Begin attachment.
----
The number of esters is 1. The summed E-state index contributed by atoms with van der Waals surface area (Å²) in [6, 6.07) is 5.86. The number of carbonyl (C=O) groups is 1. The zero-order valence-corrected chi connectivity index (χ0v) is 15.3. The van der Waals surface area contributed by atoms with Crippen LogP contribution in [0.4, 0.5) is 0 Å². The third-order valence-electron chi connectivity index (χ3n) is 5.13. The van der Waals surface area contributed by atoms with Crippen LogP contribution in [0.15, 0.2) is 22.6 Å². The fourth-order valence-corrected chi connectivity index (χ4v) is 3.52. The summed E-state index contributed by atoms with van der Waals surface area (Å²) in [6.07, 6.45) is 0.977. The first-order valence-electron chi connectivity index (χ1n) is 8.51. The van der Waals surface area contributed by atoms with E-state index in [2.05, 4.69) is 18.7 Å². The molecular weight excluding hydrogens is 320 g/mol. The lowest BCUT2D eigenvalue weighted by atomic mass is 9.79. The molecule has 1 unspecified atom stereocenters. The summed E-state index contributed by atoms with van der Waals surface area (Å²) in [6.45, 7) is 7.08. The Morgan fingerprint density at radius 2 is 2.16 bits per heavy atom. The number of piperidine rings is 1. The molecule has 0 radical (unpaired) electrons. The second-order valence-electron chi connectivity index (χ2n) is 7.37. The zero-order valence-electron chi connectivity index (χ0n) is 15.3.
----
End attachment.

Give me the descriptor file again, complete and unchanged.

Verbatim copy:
The number of esters is 1. The summed E-state index contributed by atoms with van der Waals surface area (Å²) in [6, 6.07) is 5.86. The number of carbonyl (C=O) groups is 1. The zero-order valence-corrected chi connectivity index (χ0v) is 15.3. The van der Waals surface area contributed by atoms with Crippen LogP contribution in [0.4, 0.5) is 0 Å². The third-order valence-electron chi connectivity index (χ3n) is 5.13. The van der Waals surface area contributed by atoms with Crippen LogP contribution in [0.15, 0.2) is 22.6 Å². The fourth-order valence-corrected chi connectivity index (χ4v) is 3.52. The summed E-state index contributed by atoms with van der Waals surface area (Å²) in [6.07, 6.45) is 0.977. The first-order valence-electron chi connectivity index (χ1n) is 8.51. The van der Waals surface area contributed by atoms with E-state index in [2.05, 4.69) is 18.7 Å². The molecular weight excluding hydrogens is 320 g/mol. The lowest BCUT2D eigenvalue weighted by atomic mass is 9.79. The molecule has 1 unspecified atom stereocenters. The summed E-state index contributed by atoms with van der Waals surface area (Å²) in [6.45, 7) is 7.08. The Morgan fingerprint density at radius 2 is 2.16 bits per heavy atom. The number of piperidine rings is 1. The molecule has 0 radical (unpaired) electrons. The second-order valence-electron chi connectivity index (χ2n) is 7.37. The zero-order valence-electron chi connectivity index (χ0n) is 15.3.